I was recently involved in a debate with my colleagues on the Cutter Business Technology Council about whether SOA has reached a tipping point. I do not believe that such a point has been reached. SOA isn’t a product, technology, or service. It is just a body of useful techniques for designing shareable, reusable, interoperable Web services. Perhaps the acronym should really be “GSA” or “good software architecture,” as the “debate” is really about the challenge and promise of good software architecture. The term “SOA” has become very confusing and possesses all the clarity of Web 2.0 (another term that drives me to distraction). Successful SOA is really about rearchitecting the application landscape and, as such, represents a massive shift in how most organizations work and think. It is much more than building service interfaces to existing applications; SOA requires a redesign of the application portfolio. It is not about adding layers of service-oriented integration, which mostly makes the landscape more complicated. Layering up services is not a replacement for good software architecture. At the end of the day, SOA is about the merits of GSA.
I travel quite a bit and work with many development organizations. My anecdotal assessment is that many are struggling under the weight of large legacy application portfolios, batch feeds, middleware, and spaghetti architectures. The presence of a useful solution to a problem may not guarantee its adoption. I recall a terrific cartoon from some years back that featured a medieval king preparing for battle as he rejects the efforts of a Gatling gun salesperson to help him achieve victory. (I was hoping to include the image here but couldn’t find it on the Web.) Though SOA has great promise and represents much progress over OO, much of the development community is battling with complicated portfolios, high maintenance cost, insufficient staffing, deficient SDLC frameworks, and other quotidian issues. Oddly, by exploiting SOA, an inspired and disciplined IT leader could more effectively tackle the challenges that these very factors create. However, for many organizations, the opportunity to harness SOA or even explore SOA may not exist at the moment. Business partners are uninterested in funding more technology panaceas during these challenging financial times, and IT shops haven’t the time or, in some cases, the skills to recognize/exploit the inherent power of SOA.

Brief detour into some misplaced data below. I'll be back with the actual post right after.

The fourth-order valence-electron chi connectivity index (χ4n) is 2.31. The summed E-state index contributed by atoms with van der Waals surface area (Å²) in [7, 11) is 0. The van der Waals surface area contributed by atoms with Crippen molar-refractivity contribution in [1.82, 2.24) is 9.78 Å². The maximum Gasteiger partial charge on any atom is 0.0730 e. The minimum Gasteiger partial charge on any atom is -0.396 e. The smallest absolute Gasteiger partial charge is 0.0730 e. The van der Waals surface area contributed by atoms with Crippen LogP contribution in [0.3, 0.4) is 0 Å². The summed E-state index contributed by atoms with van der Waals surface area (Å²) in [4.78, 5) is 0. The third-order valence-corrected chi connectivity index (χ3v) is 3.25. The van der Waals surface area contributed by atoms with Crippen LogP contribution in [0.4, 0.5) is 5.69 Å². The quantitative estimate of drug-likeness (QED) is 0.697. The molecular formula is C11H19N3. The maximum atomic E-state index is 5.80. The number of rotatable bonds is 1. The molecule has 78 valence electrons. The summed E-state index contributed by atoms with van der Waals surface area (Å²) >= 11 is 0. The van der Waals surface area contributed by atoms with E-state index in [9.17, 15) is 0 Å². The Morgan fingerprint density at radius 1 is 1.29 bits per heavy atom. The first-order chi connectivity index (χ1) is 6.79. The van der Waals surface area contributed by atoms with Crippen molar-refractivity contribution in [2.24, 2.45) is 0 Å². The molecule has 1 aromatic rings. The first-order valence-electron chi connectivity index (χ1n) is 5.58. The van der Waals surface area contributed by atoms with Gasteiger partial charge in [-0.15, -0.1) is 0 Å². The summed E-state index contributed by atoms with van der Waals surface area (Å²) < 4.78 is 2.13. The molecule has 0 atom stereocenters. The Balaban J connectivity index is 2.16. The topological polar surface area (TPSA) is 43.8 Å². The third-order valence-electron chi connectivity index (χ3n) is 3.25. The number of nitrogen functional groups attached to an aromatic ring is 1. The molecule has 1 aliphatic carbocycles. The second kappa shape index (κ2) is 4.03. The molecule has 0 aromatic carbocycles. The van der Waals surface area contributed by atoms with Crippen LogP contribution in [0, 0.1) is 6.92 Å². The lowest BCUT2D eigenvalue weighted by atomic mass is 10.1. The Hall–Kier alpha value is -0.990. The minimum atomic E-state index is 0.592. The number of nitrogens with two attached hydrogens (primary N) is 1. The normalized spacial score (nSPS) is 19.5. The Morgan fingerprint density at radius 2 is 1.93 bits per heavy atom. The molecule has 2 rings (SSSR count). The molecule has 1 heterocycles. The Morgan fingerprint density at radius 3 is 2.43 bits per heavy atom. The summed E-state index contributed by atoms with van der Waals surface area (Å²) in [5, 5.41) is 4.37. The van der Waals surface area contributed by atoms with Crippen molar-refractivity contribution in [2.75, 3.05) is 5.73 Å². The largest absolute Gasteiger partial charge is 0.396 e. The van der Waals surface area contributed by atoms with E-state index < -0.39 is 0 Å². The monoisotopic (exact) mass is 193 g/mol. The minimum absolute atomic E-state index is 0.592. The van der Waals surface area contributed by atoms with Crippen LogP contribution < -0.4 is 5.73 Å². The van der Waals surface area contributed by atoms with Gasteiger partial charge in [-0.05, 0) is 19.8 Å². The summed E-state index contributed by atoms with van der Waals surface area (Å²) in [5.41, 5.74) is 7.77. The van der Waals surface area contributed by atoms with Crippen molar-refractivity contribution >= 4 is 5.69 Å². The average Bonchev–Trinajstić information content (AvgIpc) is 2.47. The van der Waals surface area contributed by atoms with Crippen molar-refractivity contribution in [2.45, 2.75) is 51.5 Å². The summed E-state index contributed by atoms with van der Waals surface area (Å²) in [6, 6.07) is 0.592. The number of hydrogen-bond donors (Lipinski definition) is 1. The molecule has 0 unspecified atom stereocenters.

Though it saddens me to say it, I do not see the development discipline having reached the tipping point on GSA. If you are really doing architecture, then you have analyzed your existing applications architecture and determined why your portfolio of applications and data warehouses has so many redundant and overlapping elements. And then you build a business case to simplify the mess (hint: use SOA principles). Find the customer master, supplier master, and product master across the plethora of COTS applications and their bespoke cousins. One look at the application landscape within contemporary enterprises tells you that the tipping point remains beyond the next hill.
Good software architecture is a concept that has been and continues to be overdue. Like good design, GSA is difficult to achieve. How many of us have been frustrated by bad bottle openers and quirky corkscrews, let alone challenges associated with software interoperability? We know good design when we interact with it, but most efforts fall far short of the satisfaction you get when you pick up an Oxo Good Grips vegetable peeler, use a Swiss Army knife, pour water from an Alessi kettle, or place a Post-it Note on a colleague’s desk.